US Agencies Warn Against New Hacking Tool That Affects ICS/SCADA Devices
Four federal agencies have warned organizations about a new tool that could allow hackers to penetrate devices used in industrial control systems.
According to the joint warning, an unnamed advanced persistent threat actor designed the tool, dubbed “PIPEDREAM,” that can give actors full system access to industrial control systems/supervisory control and data acquisition devices. The devices include programmable logic controllers from Schneider Electric and Omron and servers from Open Platform Communications Unified Architecture.
Critical infrastructure owners, especially those operating in the energy sector, are urged to look out for the usage of the tool.
The agencies said the tools have a modular architecture that allows cyber actors to conduct automated exploits. The application also has a virtual console with a command interface that replicates target ICS/SCADA devices, which allows even lower-skilled hackers to carry out sophisticated attacks.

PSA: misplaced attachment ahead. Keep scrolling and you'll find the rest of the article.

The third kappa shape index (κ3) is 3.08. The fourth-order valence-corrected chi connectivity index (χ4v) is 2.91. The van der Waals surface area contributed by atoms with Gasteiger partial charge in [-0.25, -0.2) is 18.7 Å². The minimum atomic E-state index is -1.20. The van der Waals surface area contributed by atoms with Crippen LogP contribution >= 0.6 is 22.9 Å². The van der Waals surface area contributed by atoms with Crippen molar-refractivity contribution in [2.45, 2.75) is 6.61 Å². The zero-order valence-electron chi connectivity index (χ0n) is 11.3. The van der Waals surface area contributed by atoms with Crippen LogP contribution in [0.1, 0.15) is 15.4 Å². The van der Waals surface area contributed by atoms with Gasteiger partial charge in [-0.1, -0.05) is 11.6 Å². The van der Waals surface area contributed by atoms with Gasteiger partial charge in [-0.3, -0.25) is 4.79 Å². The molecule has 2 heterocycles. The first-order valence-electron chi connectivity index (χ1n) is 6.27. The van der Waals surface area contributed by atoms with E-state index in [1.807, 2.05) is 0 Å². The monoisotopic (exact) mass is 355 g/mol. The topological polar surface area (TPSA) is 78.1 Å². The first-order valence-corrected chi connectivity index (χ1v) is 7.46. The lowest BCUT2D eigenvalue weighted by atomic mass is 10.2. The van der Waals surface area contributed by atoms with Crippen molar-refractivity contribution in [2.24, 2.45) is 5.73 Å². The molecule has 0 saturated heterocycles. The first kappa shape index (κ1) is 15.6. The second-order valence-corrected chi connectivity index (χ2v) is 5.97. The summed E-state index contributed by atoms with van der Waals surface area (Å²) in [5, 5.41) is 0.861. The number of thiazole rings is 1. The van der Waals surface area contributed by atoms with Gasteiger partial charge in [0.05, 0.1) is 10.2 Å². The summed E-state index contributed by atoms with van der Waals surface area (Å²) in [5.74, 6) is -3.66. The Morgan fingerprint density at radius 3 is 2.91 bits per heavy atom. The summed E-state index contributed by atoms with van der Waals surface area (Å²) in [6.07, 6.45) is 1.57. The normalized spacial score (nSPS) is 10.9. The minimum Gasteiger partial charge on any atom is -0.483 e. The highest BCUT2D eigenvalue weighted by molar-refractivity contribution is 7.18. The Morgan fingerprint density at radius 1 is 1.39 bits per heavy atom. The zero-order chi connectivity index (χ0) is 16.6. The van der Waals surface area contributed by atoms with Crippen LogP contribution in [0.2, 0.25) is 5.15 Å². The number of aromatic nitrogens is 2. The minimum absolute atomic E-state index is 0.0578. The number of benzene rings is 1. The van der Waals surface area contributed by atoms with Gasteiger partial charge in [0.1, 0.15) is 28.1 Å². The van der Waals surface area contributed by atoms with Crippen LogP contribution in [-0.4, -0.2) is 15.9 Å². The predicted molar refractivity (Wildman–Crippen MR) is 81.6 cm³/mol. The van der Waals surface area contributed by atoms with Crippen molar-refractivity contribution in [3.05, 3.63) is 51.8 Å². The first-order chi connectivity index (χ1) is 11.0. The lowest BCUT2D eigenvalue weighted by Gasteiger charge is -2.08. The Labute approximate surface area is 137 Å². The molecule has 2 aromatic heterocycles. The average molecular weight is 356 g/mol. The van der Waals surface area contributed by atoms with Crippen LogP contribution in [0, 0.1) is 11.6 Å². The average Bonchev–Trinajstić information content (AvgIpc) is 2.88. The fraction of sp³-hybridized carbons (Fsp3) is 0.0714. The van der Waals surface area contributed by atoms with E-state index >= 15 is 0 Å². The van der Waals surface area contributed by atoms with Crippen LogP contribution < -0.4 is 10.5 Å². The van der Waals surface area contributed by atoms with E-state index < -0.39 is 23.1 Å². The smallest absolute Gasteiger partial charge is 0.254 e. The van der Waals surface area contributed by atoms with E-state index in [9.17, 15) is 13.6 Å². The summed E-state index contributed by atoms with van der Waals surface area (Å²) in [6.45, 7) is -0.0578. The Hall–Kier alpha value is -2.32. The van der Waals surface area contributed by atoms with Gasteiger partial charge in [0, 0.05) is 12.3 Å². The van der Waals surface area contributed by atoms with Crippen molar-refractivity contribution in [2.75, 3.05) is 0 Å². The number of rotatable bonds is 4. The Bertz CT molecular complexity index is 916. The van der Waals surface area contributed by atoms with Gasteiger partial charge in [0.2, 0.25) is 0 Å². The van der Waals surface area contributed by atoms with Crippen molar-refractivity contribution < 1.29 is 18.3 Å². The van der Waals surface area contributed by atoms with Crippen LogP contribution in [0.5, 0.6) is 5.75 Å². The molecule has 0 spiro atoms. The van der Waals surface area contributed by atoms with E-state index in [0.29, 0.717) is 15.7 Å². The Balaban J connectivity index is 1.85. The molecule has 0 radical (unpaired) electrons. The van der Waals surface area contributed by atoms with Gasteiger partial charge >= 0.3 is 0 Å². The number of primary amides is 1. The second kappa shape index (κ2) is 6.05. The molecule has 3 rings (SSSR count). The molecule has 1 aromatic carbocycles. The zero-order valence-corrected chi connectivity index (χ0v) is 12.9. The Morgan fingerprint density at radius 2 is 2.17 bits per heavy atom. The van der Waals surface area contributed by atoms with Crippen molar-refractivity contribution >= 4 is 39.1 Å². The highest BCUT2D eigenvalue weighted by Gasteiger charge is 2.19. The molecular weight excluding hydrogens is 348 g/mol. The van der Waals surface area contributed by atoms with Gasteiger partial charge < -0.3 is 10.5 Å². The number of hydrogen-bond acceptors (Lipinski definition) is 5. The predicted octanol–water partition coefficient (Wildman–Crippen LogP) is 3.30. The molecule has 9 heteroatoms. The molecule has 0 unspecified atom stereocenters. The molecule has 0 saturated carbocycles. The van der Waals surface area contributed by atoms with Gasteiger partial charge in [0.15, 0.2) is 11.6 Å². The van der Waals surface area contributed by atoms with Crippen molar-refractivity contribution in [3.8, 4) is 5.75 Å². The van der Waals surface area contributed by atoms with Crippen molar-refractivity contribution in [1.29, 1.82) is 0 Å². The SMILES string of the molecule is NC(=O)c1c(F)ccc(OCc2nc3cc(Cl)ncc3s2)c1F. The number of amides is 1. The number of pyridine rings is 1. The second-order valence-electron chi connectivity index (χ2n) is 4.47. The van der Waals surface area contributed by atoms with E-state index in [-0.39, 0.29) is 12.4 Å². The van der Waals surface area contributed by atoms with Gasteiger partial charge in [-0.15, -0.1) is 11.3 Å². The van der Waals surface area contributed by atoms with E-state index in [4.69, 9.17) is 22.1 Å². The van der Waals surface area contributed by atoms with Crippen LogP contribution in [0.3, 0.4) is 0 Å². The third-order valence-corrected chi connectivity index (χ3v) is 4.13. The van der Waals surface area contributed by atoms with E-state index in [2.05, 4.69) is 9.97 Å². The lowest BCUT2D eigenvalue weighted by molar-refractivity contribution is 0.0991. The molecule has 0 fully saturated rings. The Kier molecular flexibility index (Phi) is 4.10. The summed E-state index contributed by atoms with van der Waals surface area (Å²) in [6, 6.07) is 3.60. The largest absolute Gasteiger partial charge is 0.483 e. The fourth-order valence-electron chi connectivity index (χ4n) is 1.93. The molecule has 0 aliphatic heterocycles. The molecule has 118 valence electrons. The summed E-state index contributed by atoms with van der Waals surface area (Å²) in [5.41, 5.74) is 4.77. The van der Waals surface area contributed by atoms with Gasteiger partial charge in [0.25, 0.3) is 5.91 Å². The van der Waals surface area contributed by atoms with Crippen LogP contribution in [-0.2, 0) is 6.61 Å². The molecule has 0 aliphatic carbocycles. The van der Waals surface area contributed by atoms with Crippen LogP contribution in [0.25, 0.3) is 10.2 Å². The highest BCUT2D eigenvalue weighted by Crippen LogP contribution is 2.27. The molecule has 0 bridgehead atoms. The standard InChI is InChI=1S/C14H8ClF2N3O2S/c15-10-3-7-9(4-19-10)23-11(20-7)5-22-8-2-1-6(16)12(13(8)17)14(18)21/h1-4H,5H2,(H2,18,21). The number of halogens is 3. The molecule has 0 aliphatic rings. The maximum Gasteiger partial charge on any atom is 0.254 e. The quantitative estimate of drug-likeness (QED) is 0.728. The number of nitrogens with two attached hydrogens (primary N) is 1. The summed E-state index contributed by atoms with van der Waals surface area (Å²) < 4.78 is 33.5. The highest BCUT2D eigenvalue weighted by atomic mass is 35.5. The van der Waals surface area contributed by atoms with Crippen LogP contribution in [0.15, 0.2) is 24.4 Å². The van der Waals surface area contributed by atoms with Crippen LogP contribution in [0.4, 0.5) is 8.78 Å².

According to the agencies, the tool allows hackers to scan for, compromise and control affected devices once they establish initial access to the operational technology network. Actors can also affect Windows-based workstations.
Other things that the tool can do is elevate privileges for hackers, allow infiltrators to move laterally within an OT environment and disrupt devices or functions.
The agencies recommend that organizations with ICS/SCADA devices use stronger perimeter controls for their devices and limit incoming or outgoing communications.
Other recommendations include the usage of multi-factor authentication, constant password changes and the execution of integrity checks on firmware and controller configuration files.
Tags: advanced persistent threat advisory cybersecurity Cybersecurity and Infrastructure Security Agency Department of Energy FBI FCW industrial control system/supervisory control and data acquisition devices National Security Agency